Brachial vein transposition is a promising ultimate upper limb autologous arteriovenous angioaccess despite its many pitfalls

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The objective of this study was to retrospectively evaluate the possibility of using the brachial veins despite their deep location, small caliber, and thin wall.


There were 64 patients without superficial veins who were eligible for two-stage brachial vein transposition (BrVT); 54 patients were on hemodialysis, 9 patients had sickle cell disease, and 1 patient had long-term parenteral nutrition. Preoperative imaging was performed with color duplex ultrasound as well as venography for suspected central vein stenosis. A surgical microscope was used to create an end-to-side anastomosis between the brachial vein (medial, if possible) and artery. No minimum vein diameter was required. Postoperative color duplex ultrasound imaging was scheduled at 1 month. Second-stage superficialization was performed 2 to 3 months later with tunnelization and a new arteriovenous anastomosis.


For the 64 patients, cumulative primary patency rates (± standard deviation [SD]) at 1 year, 2 years, 3 years, and 4 years were 50% (±7%), 42% (±7%), 37% (±8%), and 27% (±11%), respectively. Primary assisted patency rates (±SD) at 1 year, 2 years, 3 years, and 4 years were 60% (±6%), 51% (±7%), 45% (±7%), and 37% (±9%), respectively. Secondary patency rates (±SD) at 1 year, 2 years, 3 years, and 4 years were 60% (±6%), 53% (±7%), 53% (±7%), and 45% (±8%), respectively. Early complications included thrombosis, nonmaturation, and upper arm edema. At the second stage (n = 50), four patients presented with unexplained major fibrosis extending cephalad from the first surgical site and preventing any dissection of the vein. Four patients had more usual complications (one nonmaturation, two occlusions of the brachial vein at the previous arteriovenous graft-vein anastomosis), and two were lost to follow-up. Vein transposition in a subcutaneous tunnel was technically unfeasible in eight patients. Of the 64 patients, 40 (62%) had a functional BrVT that was cannulated for effective dialysis after a median interval of 72 days (15-420 days) from the first stage. Mean cumulative secondary patency rates (from first cannulation) at 1 year, 2 years, and 3 years were 91% ± 5%, 72% ± 8%, and 62% ± 10%, respectively. Overall, 13 patients were lost to follow-up. Secondary complications were low flow and central vein occlusion. Long-term complications were related to stenosis and thrombosis, aneurysms, and puncture site necrosis. Median follow-up from the first stage was 1.62 years (0.02-11.3 years).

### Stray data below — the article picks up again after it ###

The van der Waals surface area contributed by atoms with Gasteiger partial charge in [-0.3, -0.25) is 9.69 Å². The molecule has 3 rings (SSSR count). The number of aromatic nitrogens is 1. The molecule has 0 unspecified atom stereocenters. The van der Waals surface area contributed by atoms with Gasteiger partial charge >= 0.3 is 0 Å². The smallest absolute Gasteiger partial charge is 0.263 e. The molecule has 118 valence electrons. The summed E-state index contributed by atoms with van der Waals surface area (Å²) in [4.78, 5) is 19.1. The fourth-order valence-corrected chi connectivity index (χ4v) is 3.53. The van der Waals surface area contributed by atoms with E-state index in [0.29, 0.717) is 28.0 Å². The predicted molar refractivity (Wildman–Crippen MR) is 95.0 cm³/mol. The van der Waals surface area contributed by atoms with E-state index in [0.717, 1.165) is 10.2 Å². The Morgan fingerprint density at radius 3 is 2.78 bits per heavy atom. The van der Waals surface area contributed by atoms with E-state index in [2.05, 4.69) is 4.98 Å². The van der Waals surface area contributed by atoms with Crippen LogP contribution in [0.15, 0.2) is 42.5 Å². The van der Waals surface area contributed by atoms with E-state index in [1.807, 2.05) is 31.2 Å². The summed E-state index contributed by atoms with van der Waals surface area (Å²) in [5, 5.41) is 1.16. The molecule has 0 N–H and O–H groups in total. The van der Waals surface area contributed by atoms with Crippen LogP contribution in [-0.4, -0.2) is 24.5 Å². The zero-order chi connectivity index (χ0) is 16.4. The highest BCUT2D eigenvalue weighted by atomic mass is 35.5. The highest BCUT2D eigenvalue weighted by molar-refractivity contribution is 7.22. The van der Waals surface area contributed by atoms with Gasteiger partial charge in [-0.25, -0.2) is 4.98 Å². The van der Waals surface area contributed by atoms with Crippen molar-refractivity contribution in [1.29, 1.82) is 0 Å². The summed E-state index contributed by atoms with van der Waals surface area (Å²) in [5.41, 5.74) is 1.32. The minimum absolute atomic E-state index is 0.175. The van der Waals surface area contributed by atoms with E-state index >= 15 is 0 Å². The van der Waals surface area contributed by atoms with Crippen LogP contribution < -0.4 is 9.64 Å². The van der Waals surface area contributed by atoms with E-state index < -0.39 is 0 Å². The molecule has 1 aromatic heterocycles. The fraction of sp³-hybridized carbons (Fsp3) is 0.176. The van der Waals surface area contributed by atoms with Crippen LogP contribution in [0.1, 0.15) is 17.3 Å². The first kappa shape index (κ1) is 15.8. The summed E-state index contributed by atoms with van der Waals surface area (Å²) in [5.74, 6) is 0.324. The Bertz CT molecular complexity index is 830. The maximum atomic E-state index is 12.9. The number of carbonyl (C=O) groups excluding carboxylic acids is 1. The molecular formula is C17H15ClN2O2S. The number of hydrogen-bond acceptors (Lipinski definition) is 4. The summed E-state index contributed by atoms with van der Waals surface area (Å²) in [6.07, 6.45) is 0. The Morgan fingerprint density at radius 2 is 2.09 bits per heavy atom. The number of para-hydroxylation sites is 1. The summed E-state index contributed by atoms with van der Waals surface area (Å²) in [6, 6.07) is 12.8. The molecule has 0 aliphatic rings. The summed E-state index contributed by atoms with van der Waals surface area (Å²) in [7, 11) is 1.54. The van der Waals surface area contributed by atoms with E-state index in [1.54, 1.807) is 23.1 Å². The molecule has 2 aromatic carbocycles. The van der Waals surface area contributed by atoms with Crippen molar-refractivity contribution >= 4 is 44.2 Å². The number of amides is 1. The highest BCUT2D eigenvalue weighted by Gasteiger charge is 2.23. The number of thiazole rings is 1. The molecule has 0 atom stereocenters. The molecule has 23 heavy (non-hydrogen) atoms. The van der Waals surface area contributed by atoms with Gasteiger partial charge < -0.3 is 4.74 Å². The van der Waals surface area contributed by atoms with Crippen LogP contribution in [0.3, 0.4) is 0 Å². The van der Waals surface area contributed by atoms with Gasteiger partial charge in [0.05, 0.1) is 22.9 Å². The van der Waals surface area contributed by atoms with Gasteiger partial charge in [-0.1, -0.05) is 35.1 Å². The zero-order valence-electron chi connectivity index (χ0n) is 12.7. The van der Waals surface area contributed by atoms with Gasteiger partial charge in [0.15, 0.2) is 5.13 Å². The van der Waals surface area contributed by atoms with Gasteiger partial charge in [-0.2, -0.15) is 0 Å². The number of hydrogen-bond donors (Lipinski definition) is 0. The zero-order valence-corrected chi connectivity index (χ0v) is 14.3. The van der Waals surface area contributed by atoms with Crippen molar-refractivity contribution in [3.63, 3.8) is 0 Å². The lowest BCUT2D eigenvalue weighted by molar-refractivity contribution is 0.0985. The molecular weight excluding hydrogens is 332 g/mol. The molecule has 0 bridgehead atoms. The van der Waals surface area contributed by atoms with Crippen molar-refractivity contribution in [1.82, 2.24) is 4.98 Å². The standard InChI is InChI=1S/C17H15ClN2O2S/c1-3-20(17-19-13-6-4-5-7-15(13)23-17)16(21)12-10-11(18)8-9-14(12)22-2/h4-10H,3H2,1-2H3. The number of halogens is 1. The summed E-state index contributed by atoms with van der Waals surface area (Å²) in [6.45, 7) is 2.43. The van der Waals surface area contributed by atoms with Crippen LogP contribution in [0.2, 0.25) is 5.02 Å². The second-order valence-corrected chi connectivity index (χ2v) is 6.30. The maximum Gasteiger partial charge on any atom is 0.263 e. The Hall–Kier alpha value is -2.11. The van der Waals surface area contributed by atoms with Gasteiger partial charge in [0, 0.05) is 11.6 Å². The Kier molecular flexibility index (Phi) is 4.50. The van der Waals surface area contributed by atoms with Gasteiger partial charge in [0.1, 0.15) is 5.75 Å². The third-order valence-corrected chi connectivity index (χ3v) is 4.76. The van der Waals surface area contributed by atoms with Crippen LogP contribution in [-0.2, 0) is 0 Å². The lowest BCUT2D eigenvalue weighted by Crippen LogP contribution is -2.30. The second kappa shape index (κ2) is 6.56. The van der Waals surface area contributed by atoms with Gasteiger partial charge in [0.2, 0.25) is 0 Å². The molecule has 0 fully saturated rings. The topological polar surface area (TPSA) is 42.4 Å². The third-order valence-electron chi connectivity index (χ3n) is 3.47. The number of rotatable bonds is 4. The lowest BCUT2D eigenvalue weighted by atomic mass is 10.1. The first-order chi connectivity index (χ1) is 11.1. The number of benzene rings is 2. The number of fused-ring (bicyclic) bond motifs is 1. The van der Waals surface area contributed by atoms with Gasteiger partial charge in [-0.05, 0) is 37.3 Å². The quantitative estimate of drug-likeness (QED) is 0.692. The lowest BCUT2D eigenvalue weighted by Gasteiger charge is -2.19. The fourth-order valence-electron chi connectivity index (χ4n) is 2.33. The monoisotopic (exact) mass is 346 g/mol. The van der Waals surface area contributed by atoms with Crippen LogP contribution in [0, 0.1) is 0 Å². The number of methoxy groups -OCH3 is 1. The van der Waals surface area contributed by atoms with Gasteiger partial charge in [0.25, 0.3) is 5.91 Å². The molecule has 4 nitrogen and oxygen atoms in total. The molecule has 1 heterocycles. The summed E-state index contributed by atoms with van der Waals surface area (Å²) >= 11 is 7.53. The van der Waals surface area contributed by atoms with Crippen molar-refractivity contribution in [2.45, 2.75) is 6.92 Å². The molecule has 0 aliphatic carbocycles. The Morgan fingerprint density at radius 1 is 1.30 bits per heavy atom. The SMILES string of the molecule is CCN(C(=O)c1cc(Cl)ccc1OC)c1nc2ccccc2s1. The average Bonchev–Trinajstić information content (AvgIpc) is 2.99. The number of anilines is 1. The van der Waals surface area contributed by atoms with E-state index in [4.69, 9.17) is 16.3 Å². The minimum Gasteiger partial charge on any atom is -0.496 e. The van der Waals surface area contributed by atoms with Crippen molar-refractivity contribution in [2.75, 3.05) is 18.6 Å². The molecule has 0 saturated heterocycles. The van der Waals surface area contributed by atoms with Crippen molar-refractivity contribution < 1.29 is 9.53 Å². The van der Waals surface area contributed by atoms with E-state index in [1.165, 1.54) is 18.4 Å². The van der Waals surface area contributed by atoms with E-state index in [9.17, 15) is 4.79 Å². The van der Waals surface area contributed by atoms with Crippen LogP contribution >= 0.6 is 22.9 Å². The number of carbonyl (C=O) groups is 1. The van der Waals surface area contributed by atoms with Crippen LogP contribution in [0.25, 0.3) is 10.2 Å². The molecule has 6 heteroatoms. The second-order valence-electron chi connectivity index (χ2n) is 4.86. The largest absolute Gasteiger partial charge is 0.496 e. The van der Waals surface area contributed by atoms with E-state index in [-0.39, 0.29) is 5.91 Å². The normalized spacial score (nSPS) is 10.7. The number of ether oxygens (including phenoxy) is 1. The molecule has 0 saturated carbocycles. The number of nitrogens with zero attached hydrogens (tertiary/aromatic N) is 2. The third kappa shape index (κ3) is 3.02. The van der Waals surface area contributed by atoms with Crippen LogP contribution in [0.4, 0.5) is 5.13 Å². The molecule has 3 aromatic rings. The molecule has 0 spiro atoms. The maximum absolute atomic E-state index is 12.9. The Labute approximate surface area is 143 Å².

Despite many pitfalls for the surgeon, BrVT offers promising long-term patency.

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